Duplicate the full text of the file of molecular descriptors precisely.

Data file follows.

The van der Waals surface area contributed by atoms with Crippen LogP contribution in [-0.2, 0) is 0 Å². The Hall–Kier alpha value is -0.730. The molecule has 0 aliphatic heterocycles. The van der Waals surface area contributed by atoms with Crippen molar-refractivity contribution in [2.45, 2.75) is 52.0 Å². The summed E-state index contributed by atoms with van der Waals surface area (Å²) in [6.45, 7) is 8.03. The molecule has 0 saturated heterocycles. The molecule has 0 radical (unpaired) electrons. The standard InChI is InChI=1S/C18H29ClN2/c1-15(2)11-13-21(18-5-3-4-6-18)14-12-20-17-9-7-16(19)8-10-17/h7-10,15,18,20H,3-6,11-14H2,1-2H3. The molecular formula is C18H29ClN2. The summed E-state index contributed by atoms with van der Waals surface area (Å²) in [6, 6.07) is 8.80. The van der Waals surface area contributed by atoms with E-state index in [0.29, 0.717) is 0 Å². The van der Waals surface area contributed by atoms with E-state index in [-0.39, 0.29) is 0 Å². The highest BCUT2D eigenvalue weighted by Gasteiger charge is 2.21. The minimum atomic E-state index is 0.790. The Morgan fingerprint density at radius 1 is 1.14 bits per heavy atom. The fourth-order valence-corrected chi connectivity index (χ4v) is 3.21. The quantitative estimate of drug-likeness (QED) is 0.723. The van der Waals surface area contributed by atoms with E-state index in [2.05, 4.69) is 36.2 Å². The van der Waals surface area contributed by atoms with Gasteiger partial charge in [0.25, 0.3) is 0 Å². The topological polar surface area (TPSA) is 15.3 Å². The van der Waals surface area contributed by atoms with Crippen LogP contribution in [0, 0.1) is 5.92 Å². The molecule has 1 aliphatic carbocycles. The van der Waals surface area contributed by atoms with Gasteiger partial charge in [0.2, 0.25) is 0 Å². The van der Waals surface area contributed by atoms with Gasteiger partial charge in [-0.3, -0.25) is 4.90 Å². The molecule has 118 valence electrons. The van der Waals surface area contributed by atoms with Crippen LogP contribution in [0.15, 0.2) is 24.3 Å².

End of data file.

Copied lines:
The van der Waals surface area contributed by atoms with Crippen LogP contribution in [-0.2, 0) is 0 Å². The Hall–Kier alpha value is -0.730. The molecule has 0 aliphatic heterocycles. The van der Waals surface area contributed by atoms with Crippen molar-refractivity contribution in [2.45, 2.75) is 52.0 Å². The summed E-state index contributed by atoms with van der Waals surface area (Å²) in [6.45, 7) is 8.03. The molecule has 0 saturated heterocycles. The molecule has 0 radical (unpaired) electrons. The standard InChI is InChI=1S/C18H29ClN2/c1-15(2)11-13-21(18-5-3-4-6-18)14-12-20-17-9-7-16(19)8-10-17/h7-10,15,18,20H,3-6,11-14H2,1-2H3. The molecular formula is C18H29ClN2. The summed E-state index contributed by atoms with van der Waals surface area (Å²) in [6, 6.07) is 8.80. The van der Waals surface area contributed by atoms with E-state index in [0.29, 0.717) is 0 Å². The van der Waals surface area contributed by atoms with E-state index in [-0.39, 0.29) is 0 Å². The highest BCUT2D eigenvalue weighted by Gasteiger charge is 2.21. The minimum atomic E-state index is 0.790. The Morgan fingerprint density at radius 1 is 1.14 bits per heavy atom. The fourth-order valence-corrected chi connectivity index (χ4v) is 3.21. The quantitative estimate of drug-likeness (QED) is 0.723. The van der Waals surface area contributed by atoms with E-state index in [2.05, 4.69) is 36.2 Å². The van der Waals surface area contributed by atoms with Gasteiger partial charge in [0.25, 0.3) is 0 Å². The topological polar surface area (TPSA) is 15.3 Å². The van der Waals surface area contributed by atoms with Crippen LogP contribution in [0, 0.1) is 5.92 Å². The molecule has 1 aliphatic carbocycles. The van der Waals surface area contributed by atoms with Gasteiger partial charge in [0.2, 0.25) is 0 Å². The van der Waals surface area contributed by atoms with Gasteiger partial charge in [-0.3, -0.25) is 4.90 Å². The molecule has 118 valence electrons. The van der Waals surface area contributed by atoms with Crippen LogP contribution in [0.15, 0.2) is 24.3 Å².